Guest Post: Mary – Tudor Princess by Tony Riches

Today it is my pleasure to welcome author Tony Riches to History … the Interesting Bits to talk about his latest book, Mary – Tudor Princess.

Guest Post: Mary – Tudor Princess, by Tony Riches

Book Cover of Mary ~ Tudor Princess

I chose to write about Mary because I’d researched her birth and early life for my last book, Henry – Book Three of the Tudor Trilogy. In the trilogy I’d moved forward one generation with each book, so it appealed to me to write a ‘sequel’ which did the same. I’d become intrigued with Mary’s story of how she risked everything to defy her brother when he became King Henry VIII.

When I began the Tudor trilogy, I had little factual information about Owen Tudor, Mary’s great-grandfather. The amount of information increased exponentially by the time I reached the story of Mary’s father, Henry Tudor, as he kept detailed ledgers of his finances. Some of Henry’s letters also survive, including some to his mother, but they were all rather formal.

This time, I had the advantage of a fascinating book The French Queen’s Letters: Mary Tudor Brandon and the Politics of Marriage in Sixteenth-Century Europe (Queenship and Power) by Erin Sadlack, which includes all Mary’s surviving letters, many with replies, as well as an insightful analysis of her state of mind at the time.

This is of course no substitute for primary research, and the great thing about living in the UK is how easily I can visit actual locations and study contemporary accounts. I found these surviving letters offer an evocative ‘voice’ for Mary, as well as revealing how she felt about people and events.

I also wanted to explore Mary’s vulnerability as well as her strengths, and I was assisted in this by her brother, who broke off her engagement to young Prince Charles, future Emperor of Rome, to marry her off to the fifty-two-year-old King Louis XII of France. Although Mary was barely eighteen at the time, Henry saw his younger sister as a small price to pay for a treaty with France.

I enjoyed untangling the many myths about what happened next, from causing the death of King Louis with her ‘passionate exertions’ to her dying of ‘grief at her brother’s divorce from her friend Catherine of Aragon.’ I also had the benefit of knowing a great deal about the people and places of Mary’s world.  I’m now writing about the amazing life of Mary’s second husband, Charles Brandon, and beginning to think about how different the same events might have seemed from his perspective.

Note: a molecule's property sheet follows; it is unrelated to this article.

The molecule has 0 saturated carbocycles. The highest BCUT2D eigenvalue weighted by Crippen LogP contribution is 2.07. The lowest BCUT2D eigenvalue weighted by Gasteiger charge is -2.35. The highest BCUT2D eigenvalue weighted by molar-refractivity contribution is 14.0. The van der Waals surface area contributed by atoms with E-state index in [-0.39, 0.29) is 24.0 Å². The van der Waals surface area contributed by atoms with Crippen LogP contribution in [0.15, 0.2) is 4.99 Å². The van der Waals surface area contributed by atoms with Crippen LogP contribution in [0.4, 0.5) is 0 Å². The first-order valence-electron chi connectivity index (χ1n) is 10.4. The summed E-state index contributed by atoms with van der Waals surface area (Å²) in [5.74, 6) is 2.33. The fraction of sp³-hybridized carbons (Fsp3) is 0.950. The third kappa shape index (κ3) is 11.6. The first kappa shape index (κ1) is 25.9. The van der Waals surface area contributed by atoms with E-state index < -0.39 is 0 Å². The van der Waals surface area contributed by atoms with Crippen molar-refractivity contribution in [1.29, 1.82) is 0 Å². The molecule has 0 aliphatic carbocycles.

Mary – Tudor Princess is now available on Amazon UK, Amazon US and Amazon AU in eBook and paperback. An audiobook edition will be available later in the year.

 

Tony Riches

 

 

About the Author

Tony Riches is a full-time author of best-selling historical fiction. He lives in Pembrokeshire, West Wales and is a specialist in the fifteenth century, with a particular interest in the Wars of the Roses and the lives of the early Tudors. For more information about Tony’s other books please visit his website tonyriches.com and his popular blog, The Writing Desk and find him on Facebook and Twitter @tonyriches.

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My Book:

Heroines of the Medieval World,  is now available in hardback in the UK from both Amberley Publishing and Amazon UK. It is also available on Kindle in both the UK and USA and will be available in Hardback from Amazon US from 1 May 2018. It can also be ordered worldwide from Book Depository.

You can be the first to read new articles by clicking the ‘Follow’ button, liking our Facebook page or joining me on Twitter.

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©2018 Sharon Bennett Connolly & Tony Riches

Guest Post: Catrin ferch Owain Glyn Dwr by David Santiuste

Guest post from David Santiuste

It is with great pleasure that I welcome historian David Santiuste to History … The Interesting Bits, with an article about Owain Glyn Dwr’s daughter, Catrin. Over to David.

Catrin ferch Owain Glyn Dŵr

The remains of Owain Glyn Dŵr’s house at Sycharth

I was very pleased to be invited to write something for History… The Interesting Bits – a blog I have followed for some time. Above all, I have appreciated Sharon’s efforts to raise awareness of some fascinating medieval women, whose stories are too often neglected. Another such woman is Catrin, a daughter of the Welsh hero Owain Glyn Dŵr, who ultimately paid a heavy price for her father’s ambitions.